Influencer Relations: Is It Right for Your Brand?

By Rosemarie Ascherl-Lenhard, PR Foreman

Recently, you’ve been hearing a lot about “Influencer Marketing” or “Influencer Relations.” But what exactly is it, how does it work and is it right for your company’s marketing strategy?

Sometimes referred to as the “new media,” a comprehensive marketing communications strategy often will include influencer relations as a tactic for expanding a brand’s awareness.

What is an influencer?

An influencer is someone that has a large social media following and actively engages with its audience to “influence” them on his or her opinions. While “influencer” might conjure up ideas of Kim Kardashian touting the latest waterproof eyeliner or designer handbag, there are influencers in the industrial, manufacturing and contractor space, as well. While some of these influencers might not boast the same Instagram audience numbers as Kardashian’s 149+ million followers, their audiences can be very significant for the market they are in.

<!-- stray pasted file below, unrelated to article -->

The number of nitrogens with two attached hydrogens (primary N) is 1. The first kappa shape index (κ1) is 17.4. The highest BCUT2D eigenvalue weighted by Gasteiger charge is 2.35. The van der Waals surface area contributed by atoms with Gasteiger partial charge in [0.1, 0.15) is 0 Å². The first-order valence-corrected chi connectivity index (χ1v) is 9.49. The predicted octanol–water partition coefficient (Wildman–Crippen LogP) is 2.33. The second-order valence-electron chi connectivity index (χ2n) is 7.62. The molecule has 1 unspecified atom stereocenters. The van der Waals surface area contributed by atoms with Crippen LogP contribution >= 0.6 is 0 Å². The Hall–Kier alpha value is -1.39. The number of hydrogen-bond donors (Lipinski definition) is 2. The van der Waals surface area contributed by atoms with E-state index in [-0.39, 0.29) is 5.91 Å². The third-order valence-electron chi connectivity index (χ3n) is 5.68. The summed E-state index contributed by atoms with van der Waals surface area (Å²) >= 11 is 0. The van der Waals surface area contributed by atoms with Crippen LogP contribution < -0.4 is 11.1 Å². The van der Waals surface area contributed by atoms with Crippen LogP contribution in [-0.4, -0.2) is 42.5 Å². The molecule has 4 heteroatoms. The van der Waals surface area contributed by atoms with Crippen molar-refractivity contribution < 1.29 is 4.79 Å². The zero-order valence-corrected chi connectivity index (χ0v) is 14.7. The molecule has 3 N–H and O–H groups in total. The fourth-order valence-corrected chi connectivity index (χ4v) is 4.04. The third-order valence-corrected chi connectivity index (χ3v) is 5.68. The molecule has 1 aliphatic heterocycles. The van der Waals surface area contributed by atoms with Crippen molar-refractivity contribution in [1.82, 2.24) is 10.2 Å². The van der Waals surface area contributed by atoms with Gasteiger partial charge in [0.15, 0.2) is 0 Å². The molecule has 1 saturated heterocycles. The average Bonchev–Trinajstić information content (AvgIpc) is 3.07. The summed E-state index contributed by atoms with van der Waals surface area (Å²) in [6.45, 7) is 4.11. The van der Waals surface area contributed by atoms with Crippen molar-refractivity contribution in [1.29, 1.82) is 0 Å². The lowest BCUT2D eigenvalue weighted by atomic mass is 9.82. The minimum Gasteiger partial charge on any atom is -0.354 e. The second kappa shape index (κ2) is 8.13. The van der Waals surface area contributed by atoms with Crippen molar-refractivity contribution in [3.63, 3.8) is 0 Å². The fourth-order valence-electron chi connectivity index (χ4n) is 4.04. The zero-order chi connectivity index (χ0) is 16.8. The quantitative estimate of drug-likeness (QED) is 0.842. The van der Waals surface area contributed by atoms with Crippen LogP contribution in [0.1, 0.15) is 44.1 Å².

A large social media following can be relative. Nano influencers, with 1K to 10K followers, have small, niche and highly engaged audiences. Micro influencers, the next tier up, with 10K to 50K followers, are often the most informed opinion leaders in their niches and typically have a very engaged community of followers who rely on (and trust) their content.

If you are a nano/micro influencer in a niche market such as woodworking, developing relationships with companies that are promoting the tools or supplies you use can be mutually beneficial for both parties. For the influencer, it provides the opportunity to be the first to experience innovative products and share their experiences and opinions with their followers, providing appealing content that keeps their followers enthralled and looking for more. For the brand marketing products, it provides an authentic, engaging opportunity to get your products or services endorsed by an opinion leader and visibility in front of your target audience. Plus, repurposing influencer content is a great way to showcase the influencer and also add credibility to the brand.